WASHINGTON — Researchers have mapped the genes of the parasite that causes malaria and the mosquito that spreads it, breakthroughs that may lead to better insecticides and repellents against the insect and new ways to combat the disease. The ancient scourge kills almost 3 million people a year.p. The double triumph pumps hope into a worldwide effort against malaria in an age when the disease is gaining strength in Africa. Up to 1,800 African children under 5 die each day of its shivering chills and brutal fever.
In parallel efforts that involved more than 160 researchers in 10 countries, scientists mapped the genes for Plasmodium falciparum, the deadliest form of malaria, and for Anopheles gambiae, a mosquito that prefers human prey and spreads malaria to millions with its bloodsucking bite.
The British journal Nature published the complete genetic sequence of P. falciparum. The mosquito genome is being published by the American journal Science. The achievement was announced today in London and in Washington.
“This is an extraordinary moment in the history of science,” said Carlos Morel of the World Health Organization. “At last, the enormous power of modern technology is penetrating the mysteries of an ancient disease … which continues to kill millions.”
Neil Hall of the Wellcome Trust Sanger Institute in the United Kingdom, one of the participating labs, said the gene map provides new molecular targets for vaccines and drugs.
“We have presented scientists with the haystack,” Hall said. “They have got to go out and find the needle.”
New drugs are desperately needed, said Stephen Hoffman, a co-author of the study who was a researcher at the Naval Medical Research Center in Silver Spring, Md.
Hoffman said all of the major drugs now in use are very old and their effectiveness is fading rapidly.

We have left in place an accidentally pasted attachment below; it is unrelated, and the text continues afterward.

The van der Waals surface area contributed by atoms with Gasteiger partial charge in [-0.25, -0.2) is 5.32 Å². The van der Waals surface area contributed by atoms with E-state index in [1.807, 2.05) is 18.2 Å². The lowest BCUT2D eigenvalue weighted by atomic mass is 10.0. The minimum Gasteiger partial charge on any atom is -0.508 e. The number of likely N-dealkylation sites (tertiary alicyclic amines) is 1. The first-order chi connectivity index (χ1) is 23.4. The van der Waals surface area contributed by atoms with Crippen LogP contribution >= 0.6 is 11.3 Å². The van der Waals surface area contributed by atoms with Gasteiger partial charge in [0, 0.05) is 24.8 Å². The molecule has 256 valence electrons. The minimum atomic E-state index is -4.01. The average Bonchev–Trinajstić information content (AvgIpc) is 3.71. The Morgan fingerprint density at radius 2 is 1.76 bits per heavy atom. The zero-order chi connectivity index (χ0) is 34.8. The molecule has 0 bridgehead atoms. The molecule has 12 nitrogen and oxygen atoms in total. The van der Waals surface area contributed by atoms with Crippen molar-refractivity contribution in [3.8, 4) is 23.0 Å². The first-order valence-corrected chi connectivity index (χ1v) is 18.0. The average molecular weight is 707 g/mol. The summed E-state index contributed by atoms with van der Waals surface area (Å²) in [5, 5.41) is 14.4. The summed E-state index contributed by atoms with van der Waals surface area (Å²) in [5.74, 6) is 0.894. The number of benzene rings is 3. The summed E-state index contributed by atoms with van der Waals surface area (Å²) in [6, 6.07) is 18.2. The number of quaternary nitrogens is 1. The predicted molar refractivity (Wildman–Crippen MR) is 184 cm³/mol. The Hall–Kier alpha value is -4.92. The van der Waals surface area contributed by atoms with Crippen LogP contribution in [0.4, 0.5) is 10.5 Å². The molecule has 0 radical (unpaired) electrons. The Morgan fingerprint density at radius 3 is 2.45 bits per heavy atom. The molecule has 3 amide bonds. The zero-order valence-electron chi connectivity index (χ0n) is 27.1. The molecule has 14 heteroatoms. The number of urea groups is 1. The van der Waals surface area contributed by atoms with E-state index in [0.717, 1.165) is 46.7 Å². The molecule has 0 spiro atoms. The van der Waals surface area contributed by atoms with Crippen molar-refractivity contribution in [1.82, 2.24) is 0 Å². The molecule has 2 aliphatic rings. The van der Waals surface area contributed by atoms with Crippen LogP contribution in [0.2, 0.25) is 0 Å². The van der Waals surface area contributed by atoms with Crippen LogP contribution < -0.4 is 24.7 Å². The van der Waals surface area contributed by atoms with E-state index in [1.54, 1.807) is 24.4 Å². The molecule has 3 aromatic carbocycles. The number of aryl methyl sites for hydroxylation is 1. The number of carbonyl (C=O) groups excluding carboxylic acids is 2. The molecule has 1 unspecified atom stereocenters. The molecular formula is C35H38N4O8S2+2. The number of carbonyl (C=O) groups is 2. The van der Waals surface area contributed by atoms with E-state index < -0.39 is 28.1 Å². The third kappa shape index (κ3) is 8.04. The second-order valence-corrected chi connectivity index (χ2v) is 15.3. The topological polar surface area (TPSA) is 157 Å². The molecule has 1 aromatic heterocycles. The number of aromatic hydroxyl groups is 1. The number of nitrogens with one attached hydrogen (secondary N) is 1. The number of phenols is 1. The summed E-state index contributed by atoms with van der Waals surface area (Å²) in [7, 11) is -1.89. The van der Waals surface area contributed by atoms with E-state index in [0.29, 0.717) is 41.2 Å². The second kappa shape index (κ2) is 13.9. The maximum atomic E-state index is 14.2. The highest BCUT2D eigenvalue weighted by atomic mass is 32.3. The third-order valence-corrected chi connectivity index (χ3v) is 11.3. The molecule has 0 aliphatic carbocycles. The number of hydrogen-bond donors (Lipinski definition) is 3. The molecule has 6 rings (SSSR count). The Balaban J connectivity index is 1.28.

“The drugs that we use to treat malaria were introduced 50 to 2,000 years ago,” said Hoffman.
He said German researchers already are developing a drug they first tested after spotting a genetic vulnerability in one chromosome of the parasite.
Frank H. Collins, a mosquito expert at Notre Dame University, said studies of the Anopheles gambiae genome have revealed genes that may explain why the mosquitoes favor humans above all other prey.
He said genes linked to the insect’s sense of smell may be exploited to develop new repellents, while other genes may lead to novel insecticides.
Completing the gene mapping of malaria and the mosquito comes at a critical time in international public health, officials said. Studies show malaria is becoming increasingly resistant to chloroquine, a drug that has held the line against the disease for decades. At the same time, the mosquito has become tougher to control with current insecticides.
The advances also come in an era when some experts fear a warming climate will let the resistant malaria parasite move into areas where it has been rare or unknown. Malaria, though of a different strain, was detected in both humans and mosquitoes in Virginia recently, the first time in two decades that a wild reservoir of malaria has been found in this country. Hoffman said 300 million to 900 million people are infected with malaria each year, including 10,000 to 30,000 travelers who visit malaria-infested areas and return home with the disease.
The mosquito is a key part of the three-stage life cycle of the malaria parasite.
The female A. gambiae requires a blood meal to mature its eggs. An insect infected with malaria injects the parasite into a human when it sucks up blood. The parasite invades first the liver and then red blood cells. When another mosquito bites, parasites transfer into the new insect, which then bites another human and the cycle begins anew. Malaria causes chills and fever, with temperatures rising to 105 or higher, often with headaches, muscle pain and vomiting. Repeated attacks can cause death.
OCT. 3, 2002